Hiring Leaders Who Will Succeed in Times of Crisis(Author’s note:  While this article primarily references heads of schools, much of it can also apply to the hiring of senior administrators and faculty members. This piece was published in the NAIS Community Market in September, 2020.)

As a former Head of School, I have immense empathy for the challenges current heads are facing in 2020-2021. In addition to those ever-present “come with the turf” decisions, heads also are the voices for their school communities in response to the coronavirus pandemic and to the multitude of questions arising out of the Black Lives Matter movement. And the year is not yet done. And these issues will continue beyond the current year. And others will undoubtedly arise.

The work of the Head of School is seldom more visible, or more broadly judged, than during these times. Many have shined in this spotlight, while others have not. How much of this was predictable? To what extent can the ability of heads to effectively lead their schools through times of crisis be traced back to the search process by which the head was selected? Here are some thoughts on this.

We know that school heads are expected to wear many hats, including academic administrator, non-profit CEO, chief hirer/firer, fundraiser, etc. In the head search process, it is fairly common that Boards of Trustees and school communities will primarily focus on a candidate’s readiness to wear these hats successfully. There are fairly standard interview questions that search committees ask to ferret out one’s skill set in these areas, and equally to learn basic, but not complex, thoughts on the ideal relations between the head and the board, or the parents, or the direct reports. But how does a search more carefully ascertain if someone can be an effective community leader?

The most successful heads are those who can lead their schools not just in ordinary times but also through times of crisis and disruption. It’s one thing for heads to be effective administrators, but what happens when the community needs the head to set its “moral compass?” It is a fact of life in general, and school life in particular, that crises will either divide or unite us. The direction there will mostly be determined by the ability of leadership to forge a path.

In the search process, examination of a candidate’s academic “chops” and financial acumen are absolutely imperative, but they are only part of the picture. Search committees need to look more deeply to determine a candidate’s “True North” and his or her capacity to thrive in turmoil. Here is how this might be better done:

  • The people most responsible for hiring cannot spend too much time with the prime candidates. Most schools try to make finalist visits very inclusive, so that all affected constituent groups get to interact with candidates. That’s fine, but often, in a two-day schedule, this comes at the expense of the key decision makers spending as much time as they should with the candidate. I have even heard search committees ask why they need to interview a candidate at the finalist stage, when they already had enough time during an interview earlier in the process. There really is no such thing as “enough time” to get to know someone well.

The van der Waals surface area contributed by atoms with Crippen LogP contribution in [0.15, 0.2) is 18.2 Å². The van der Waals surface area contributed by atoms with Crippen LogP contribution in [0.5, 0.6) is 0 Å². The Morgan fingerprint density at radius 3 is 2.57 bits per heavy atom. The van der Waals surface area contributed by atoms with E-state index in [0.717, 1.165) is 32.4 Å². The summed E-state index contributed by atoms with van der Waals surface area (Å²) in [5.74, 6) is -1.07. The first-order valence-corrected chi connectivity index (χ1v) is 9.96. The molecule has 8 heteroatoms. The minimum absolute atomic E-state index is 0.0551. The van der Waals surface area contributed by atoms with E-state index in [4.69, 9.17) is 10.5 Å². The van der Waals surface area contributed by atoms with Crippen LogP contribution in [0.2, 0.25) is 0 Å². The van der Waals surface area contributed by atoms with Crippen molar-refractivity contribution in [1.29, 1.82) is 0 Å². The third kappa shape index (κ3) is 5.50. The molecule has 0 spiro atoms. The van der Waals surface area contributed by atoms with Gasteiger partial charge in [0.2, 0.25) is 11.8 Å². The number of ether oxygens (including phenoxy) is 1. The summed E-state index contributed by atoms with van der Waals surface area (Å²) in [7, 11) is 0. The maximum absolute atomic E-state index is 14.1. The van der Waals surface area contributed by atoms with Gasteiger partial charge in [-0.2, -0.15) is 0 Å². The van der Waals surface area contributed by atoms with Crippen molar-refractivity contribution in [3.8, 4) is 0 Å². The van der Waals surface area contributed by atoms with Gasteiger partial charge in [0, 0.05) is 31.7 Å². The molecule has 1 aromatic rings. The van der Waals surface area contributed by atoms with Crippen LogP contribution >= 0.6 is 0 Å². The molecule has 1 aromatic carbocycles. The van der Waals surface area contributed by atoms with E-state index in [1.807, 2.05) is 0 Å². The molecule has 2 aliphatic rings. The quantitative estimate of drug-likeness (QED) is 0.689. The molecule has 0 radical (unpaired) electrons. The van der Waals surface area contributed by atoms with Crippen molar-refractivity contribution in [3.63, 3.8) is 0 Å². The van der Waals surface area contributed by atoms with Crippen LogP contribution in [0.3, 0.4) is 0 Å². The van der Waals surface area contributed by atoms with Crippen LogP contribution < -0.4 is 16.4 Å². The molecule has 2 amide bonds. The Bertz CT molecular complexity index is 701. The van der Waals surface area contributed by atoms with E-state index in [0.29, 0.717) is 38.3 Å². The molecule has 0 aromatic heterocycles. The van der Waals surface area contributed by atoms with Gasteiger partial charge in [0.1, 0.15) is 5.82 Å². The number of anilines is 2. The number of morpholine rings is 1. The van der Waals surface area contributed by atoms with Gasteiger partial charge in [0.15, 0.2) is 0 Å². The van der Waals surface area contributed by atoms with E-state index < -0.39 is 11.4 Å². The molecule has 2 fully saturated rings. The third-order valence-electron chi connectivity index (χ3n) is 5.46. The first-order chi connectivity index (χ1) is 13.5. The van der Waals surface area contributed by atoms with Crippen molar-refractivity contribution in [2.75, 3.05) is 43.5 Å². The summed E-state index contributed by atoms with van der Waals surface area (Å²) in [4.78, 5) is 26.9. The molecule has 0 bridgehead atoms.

• Smaller settings will reveal more about a candidate than large forums. Yes, it is important to see how a candidate does on his/her feet in front of a crowd, as that is an important aspect of the head’s job. But most of the essential decisions a head will make take place in smaller give-and-take conversations. In these settings, is the candidate a good listener? Is there appreciation for different perspectives? Is there warmth and self-reflection? What are the foundational principles of his/her decision making? Is there an ability to find clarity in the gray?
  • Dig more deeply during interviews. Too often interview questions are “how” and “what” questions about someone’s experience and skills. To truly ascertain someone’s leadership potential, these need to be followed up with “why” or “what if” questions. The best interviews move from a question/answer format into conversations with a healthy back-and-forth exchange of ideas, thoughts, and reactions.
  • Comprehensive reference checking is a must. Past performance is the best predictor of the future. Search consultants and search committees need to probe deeply with those who can best evaluate how the candidate has fared in prior positions. Yes, there are standard reference check questions that need to be asked, but more probing questions will help unveil the candidate’s potential to lead when the sledding is toughest. Every head of school will have to make decisions that are unpopular. How are those decisions reached? How are they communicated? How does this person respond to those unhappy with the decisions?  How does s/he react to a crisis?

Our best wishes of support go to all the heads who are leading their schools through these very challenging times. We hope most heads will earn strong community backing for their efforts. Others may be found not up to the task or may even decide that this work is not what they signed up for. Lessons will be learned, and one of these will be the importance of conducting a head of school search that looks more carefully at the beneath-the-surface qualities that distinguish great school leaders from those who struggle when their communities most need them.